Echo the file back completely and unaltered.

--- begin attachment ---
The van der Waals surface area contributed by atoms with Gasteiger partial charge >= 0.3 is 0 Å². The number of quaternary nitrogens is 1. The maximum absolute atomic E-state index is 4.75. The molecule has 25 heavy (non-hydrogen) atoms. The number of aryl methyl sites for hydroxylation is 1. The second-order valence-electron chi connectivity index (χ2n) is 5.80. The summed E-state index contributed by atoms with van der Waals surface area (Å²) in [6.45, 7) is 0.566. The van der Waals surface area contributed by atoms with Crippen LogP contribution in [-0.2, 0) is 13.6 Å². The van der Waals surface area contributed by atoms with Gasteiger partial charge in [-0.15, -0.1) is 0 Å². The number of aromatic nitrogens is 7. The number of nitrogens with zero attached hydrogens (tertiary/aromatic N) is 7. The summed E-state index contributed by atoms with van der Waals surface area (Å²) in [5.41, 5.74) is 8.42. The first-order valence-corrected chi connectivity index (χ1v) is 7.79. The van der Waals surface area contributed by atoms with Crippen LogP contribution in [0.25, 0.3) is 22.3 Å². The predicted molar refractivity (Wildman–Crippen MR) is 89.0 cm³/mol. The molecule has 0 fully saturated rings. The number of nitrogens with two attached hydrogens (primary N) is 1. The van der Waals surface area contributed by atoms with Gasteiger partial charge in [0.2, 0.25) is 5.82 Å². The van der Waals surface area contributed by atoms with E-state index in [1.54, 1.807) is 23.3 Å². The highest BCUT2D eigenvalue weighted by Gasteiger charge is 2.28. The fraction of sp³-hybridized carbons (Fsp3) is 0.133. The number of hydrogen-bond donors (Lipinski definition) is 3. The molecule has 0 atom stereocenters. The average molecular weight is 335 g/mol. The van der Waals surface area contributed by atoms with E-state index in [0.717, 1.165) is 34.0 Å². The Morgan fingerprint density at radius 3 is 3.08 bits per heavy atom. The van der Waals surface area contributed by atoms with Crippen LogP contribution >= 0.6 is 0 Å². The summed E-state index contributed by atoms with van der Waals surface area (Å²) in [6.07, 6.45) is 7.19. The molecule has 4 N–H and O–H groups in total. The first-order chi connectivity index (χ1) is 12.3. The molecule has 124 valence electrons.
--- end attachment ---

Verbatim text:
The van der Waals surface area contributed by atoms with Gasteiger partial charge >= 0.3 is 0 Å². The number of quaternary nitrogens is 1. The maximum absolute atomic E-state index is 4.75. The molecule has 25 heavy (non-hydrogen) atoms. The number of aryl methyl sites for hydroxylation is 1. The second-order valence-electron chi connectivity index (χ2n) is 5.80. The summed E-state index contributed by atoms with van der Waals surface area (Å²) in [6.45, 7) is 0.566. The van der Waals surface area contributed by atoms with Crippen LogP contribution in [-0.2, 0) is 13.6 Å². The van der Waals surface area contributed by atoms with Gasteiger partial charge in [-0.15, -0.1) is 0 Å². The number of aromatic nitrogens is 7. The number of nitrogens with zero attached hydrogens (tertiary/aromatic N) is 7. The summed E-state index contributed by atoms with van der Waals surface area (Å²) in [5.41, 5.74) is 8.42. The first-order valence-corrected chi connectivity index (χ1v) is 7.79. The van der Waals surface area contributed by atoms with Crippen LogP contribution in [0.25, 0.3) is 22.3 Å². The predicted molar refractivity (Wildman–Crippen MR) is 89.0 cm³/mol. The molecule has 0 fully saturated rings. The number of nitrogens with two attached hydrogens (primary N) is 1. The van der Waals surface area contributed by atoms with Gasteiger partial charge in [0.2, 0.25) is 5.82 Å². The van der Waals surface area contributed by atoms with E-state index in [1.54, 1.807) is 23.3 Å². The highest BCUT2D eigenvalue weighted by Gasteiger charge is 2.28. The fraction of sp³-hybridized carbons (Fsp3) is 0.133. The number of hydrogen-bond donors (Lipinski definition) is 3. The molecule has 0 atom stereocenters. The average molecular weight is 335 g/mol. The van der Waals surface area contributed by atoms with E-state index in [0.717, 1.165) is 34.0 Å². The Morgan fingerprint density at radius 3 is 3.08 bits per heavy atom. The van der Waals surface area contributed by atoms with Crippen LogP contribution >= 0.6 is 0 Å². The summed E-state index contributed by atoms with van der Waals surface area (Å²) in [6.07, 6.45) is 7.19. The molecule has 4 N–H and O–H groups in total. The first-order chi connectivity index (χ1) is 12.3. The molecule has 124 valence electrons.